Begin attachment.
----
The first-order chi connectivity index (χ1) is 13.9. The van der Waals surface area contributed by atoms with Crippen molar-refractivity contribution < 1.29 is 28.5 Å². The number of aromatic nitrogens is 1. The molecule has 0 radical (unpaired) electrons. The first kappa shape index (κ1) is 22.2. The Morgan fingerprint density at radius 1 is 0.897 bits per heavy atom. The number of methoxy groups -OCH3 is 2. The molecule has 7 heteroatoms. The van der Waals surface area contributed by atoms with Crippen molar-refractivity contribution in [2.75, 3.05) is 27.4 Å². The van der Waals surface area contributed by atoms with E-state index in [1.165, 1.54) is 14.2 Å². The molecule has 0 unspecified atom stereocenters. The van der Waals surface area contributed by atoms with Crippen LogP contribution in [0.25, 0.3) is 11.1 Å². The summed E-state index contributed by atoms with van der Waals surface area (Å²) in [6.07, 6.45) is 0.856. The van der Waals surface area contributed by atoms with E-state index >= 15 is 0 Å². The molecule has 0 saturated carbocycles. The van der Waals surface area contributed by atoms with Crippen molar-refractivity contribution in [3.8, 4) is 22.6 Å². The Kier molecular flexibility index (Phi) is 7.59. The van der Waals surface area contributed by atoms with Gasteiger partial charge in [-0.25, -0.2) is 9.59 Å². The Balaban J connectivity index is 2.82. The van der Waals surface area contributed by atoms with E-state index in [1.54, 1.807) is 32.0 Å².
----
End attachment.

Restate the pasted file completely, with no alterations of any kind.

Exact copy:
The first-order chi connectivity index (χ1) is 13.9. The van der Waals surface area contributed by atoms with Crippen molar-refractivity contribution < 1.29 is 28.5 Å². The number of aromatic nitrogens is 1. The molecule has 0 radical (unpaired) electrons. The first kappa shape index (κ1) is 22.2. The Morgan fingerprint density at radius 1 is 0.897 bits per heavy atom. The number of methoxy groups -OCH3 is 2. The molecule has 7 heteroatoms. The van der Waals surface area contributed by atoms with Crippen molar-refractivity contribution in [2.75, 3.05) is 27.4 Å². The van der Waals surface area contributed by atoms with E-state index in [1.165, 1.54) is 14.2 Å². The molecule has 0 unspecified atom stereocenters. The van der Waals surface area contributed by atoms with Crippen LogP contribution in [0.25, 0.3) is 11.1 Å². The summed E-state index contributed by atoms with van der Waals surface area (Å²) in [6.07, 6.45) is 0.856. The van der Waals surface area contributed by atoms with E-state index >= 15 is 0 Å². The molecule has 0 saturated carbocycles. The van der Waals surface area contributed by atoms with Crippen molar-refractivity contribution in [3.8, 4) is 22.6 Å². The Kier molecular flexibility index (Phi) is 7.59. The van der Waals surface area contributed by atoms with Gasteiger partial charge in [-0.25, -0.2) is 9.59 Å². The Balaban J connectivity index is 2.82. The van der Waals surface area contributed by atoms with E-state index in [1.54, 1.807) is 32.0 Å².